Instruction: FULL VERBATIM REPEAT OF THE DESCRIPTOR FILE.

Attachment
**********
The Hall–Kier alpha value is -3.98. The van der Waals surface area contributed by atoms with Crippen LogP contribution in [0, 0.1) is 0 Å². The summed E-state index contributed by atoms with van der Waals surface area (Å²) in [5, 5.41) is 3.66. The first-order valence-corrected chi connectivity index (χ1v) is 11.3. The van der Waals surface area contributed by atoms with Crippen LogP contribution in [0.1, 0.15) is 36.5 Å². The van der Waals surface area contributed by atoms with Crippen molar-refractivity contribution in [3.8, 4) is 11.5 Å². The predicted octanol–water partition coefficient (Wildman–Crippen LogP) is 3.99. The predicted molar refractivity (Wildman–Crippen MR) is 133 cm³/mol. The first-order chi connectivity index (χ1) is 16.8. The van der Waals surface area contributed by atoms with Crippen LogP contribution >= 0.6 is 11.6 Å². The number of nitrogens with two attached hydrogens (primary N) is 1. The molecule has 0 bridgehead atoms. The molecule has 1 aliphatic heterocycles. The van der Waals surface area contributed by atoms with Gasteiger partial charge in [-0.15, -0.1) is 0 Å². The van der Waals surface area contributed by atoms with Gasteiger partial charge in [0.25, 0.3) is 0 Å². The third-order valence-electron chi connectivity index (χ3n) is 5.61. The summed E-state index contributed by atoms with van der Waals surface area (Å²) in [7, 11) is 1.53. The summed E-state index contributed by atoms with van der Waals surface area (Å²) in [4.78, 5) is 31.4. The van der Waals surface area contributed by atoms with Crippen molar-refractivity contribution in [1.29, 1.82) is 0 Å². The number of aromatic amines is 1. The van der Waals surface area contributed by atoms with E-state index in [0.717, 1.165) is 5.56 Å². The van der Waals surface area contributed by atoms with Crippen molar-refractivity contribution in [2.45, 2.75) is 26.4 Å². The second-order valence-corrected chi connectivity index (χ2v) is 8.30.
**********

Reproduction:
The Hall–Kier alpha value is -3.98. The van der Waals surface area contributed by atoms with Crippen LogP contribution in [0, 0.1) is 0 Å². The summed E-state index contributed by atoms with van der Waals surface area (Å²) in [5, 5.41) is 3.66. The first-order valence-corrected chi connectivity index (χ1v) is 11.3. The van der Waals surface area contributed by atoms with Crippen LogP contribution in [0.1, 0.15) is 36.5 Å². The van der Waals surface area contributed by atoms with Crippen molar-refractivity contribution in [3.8, 4) is 11.5 Å². The predicted octanol–water partition coefficient (Wildman–Crippen LogP) is 3.99. The predicted molar refractivity (Wildman–Crippen MR) is 133 cm³/mol. The first-order chi connectivity index (χ1) is 16.8. The van der Waals surface area contributed by atoms with Crippen LogP contribution >= 0.6 is 11.6 Å². The number of nitrogens with two attached hydrogens (primary N) is 1. The molecule has 0 bridgehead atoms. The molecule has 1 aliphatic heterocycles. The van der Waals surface area contributed by atoms with Gasteiger partial charge in [-0.15, -0.1) is 0 Å². The van der Waals surface area contributed by atoms with Gasteiger partial charge in [0.25, 0.3) is 0 Å². The third-order valence-electron chi connectivity index (χ3n) is 5.61. The summed E-state index contributed by atoms with van der Waals surface area (Å²) in [7, 11) is 1.53. The summed E-state index contributed by atoms with van der Waals surface area (Å²) in [4.78, 5) is 31.4. The van der Waals surface area contributed by atoms with Crippen molar-refractivity contribution in [1.29, 1.82) is 0 Å². The number of aromatic amines is 1. The van der Waals surface area contributed by atoms with E-state index in [0.717, 1.165) is 5.56 Å². The van der Waals surface area contributed by atoms with Crippen molar-refractivity contribution in [2.45, 2.75) is 26.4 Å². The second-order valence-corrected chi connectivity index (χ2v) is 8.30.